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Hoffmann, R. A wiki for the life sciences where authorship matters. Nature Genetics (2008)

Mutations in KRIT1 in familial cerebral cavernous malformations.

OBJECTIVES: The recognition of six unrelated Hispanic-American families in which cerebral cavernous malformations (CCM) segregated as an autosomal dominant trait established a genetic basis for this disease. Linkage analysis subsequently identified locus heterogeneity with disease genes for CCM at chromosomal regions 7q, 7p, and 3q. Recently, mutations in KRIT1, a gene on 7q at the CCM1 locus, were identified in French and Hispanic-American families with CCM. This study confirms the identity the KRIT1 founder mutation in Hispanic-Americans and reports a novel KRIT1 mutation in a Caucasian family. METHODS: Oligonucleotide primers were designed to allow amplification of genomic DNA sequences from four Hispanic-American families and five non-Hispanic families for all 12 exons of the KRIT1 gene using the polymerase chain reaction (PCR). The amplified DNA was then screened using single strand conformation polymorphism analysis (SSCP) and sequencing. The expression pattern of KRIT1 was analyzed by Northern blotting. RESULTS: Analysis of the KRIT1 gene revealed a point mutation in exon 6 that predicts the substitution of a premature termination codon for glutamine at codon 248 in all four Hispanic-American families, confirming previous findings. SSCP analysis and sequencing revealed an 11 base pair duplication in exon 7 leading to a premature termination codon in one Caucasian family. Northern analysis demonstrated widespread expression of this gene, however, the highest level of expression was in the brain. CONCLUSION: The common KRIT1 mutation causing the majority of CCM in Hispanic-Americans has been identified and independently confirmed, allowing efficient presymptomatic molecular diagnosis. In keeping with prior results, both newly identified mutations create a premature termination codon and are predicted to initiate degradation of the mutant mRNA through the nonsense-mediated mRNA decay pathway. These data strongly suggest loss of function as the relevant patho-genetic mechanism.[1]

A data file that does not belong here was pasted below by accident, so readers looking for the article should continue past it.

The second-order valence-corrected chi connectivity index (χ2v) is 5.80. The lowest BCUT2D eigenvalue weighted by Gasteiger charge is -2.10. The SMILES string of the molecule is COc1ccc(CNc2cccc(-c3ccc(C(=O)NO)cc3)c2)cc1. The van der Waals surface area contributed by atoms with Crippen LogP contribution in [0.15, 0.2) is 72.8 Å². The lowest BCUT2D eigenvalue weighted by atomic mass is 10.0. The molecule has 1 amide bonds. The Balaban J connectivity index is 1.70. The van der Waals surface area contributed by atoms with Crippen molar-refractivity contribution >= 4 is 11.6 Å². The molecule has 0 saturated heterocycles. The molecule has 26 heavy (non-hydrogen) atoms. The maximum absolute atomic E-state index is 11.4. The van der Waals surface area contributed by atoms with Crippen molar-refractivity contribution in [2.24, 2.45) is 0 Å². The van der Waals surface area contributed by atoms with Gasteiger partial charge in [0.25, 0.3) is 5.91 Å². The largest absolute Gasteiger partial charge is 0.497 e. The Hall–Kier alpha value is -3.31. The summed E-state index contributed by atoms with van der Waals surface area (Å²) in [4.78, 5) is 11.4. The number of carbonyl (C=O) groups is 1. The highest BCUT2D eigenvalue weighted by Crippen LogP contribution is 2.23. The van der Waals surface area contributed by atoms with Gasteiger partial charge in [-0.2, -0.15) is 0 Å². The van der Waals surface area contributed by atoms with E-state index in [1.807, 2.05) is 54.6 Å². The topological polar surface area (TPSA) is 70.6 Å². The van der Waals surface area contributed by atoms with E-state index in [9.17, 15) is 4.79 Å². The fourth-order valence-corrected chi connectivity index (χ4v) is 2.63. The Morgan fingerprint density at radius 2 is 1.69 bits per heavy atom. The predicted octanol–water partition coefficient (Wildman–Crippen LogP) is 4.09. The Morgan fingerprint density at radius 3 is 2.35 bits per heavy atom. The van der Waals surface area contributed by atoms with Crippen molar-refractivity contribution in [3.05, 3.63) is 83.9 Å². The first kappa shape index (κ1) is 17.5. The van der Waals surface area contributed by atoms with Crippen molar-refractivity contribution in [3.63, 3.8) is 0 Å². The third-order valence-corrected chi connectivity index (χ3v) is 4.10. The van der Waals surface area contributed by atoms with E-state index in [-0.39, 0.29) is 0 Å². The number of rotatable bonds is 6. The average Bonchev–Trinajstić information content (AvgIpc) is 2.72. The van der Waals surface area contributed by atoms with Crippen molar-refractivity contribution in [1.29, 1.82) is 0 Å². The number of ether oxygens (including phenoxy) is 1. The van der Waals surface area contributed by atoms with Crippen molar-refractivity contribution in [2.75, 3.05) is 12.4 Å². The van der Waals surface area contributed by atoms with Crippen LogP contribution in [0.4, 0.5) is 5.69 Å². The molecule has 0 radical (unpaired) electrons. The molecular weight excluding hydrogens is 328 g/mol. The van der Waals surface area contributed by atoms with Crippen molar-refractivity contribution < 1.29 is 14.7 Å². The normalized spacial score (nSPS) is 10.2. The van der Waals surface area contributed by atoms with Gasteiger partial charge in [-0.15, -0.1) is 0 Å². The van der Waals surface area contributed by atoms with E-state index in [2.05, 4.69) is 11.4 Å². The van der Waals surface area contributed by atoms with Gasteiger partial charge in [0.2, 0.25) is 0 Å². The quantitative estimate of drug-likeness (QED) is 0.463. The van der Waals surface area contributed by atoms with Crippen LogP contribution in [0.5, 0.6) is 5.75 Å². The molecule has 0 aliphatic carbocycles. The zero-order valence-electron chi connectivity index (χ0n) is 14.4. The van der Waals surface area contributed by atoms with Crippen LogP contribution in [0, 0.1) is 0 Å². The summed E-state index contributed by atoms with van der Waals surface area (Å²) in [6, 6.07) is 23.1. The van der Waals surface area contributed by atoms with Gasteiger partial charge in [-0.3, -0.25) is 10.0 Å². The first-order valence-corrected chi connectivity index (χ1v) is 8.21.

1. Mutations in KRIT1 in familial cerebral cavernous malformations. Zhang, J., Clatterbuck, R.E., Rigamonti, D., Dietz, H.C. Neurosurgery (2000) [Pubmed]
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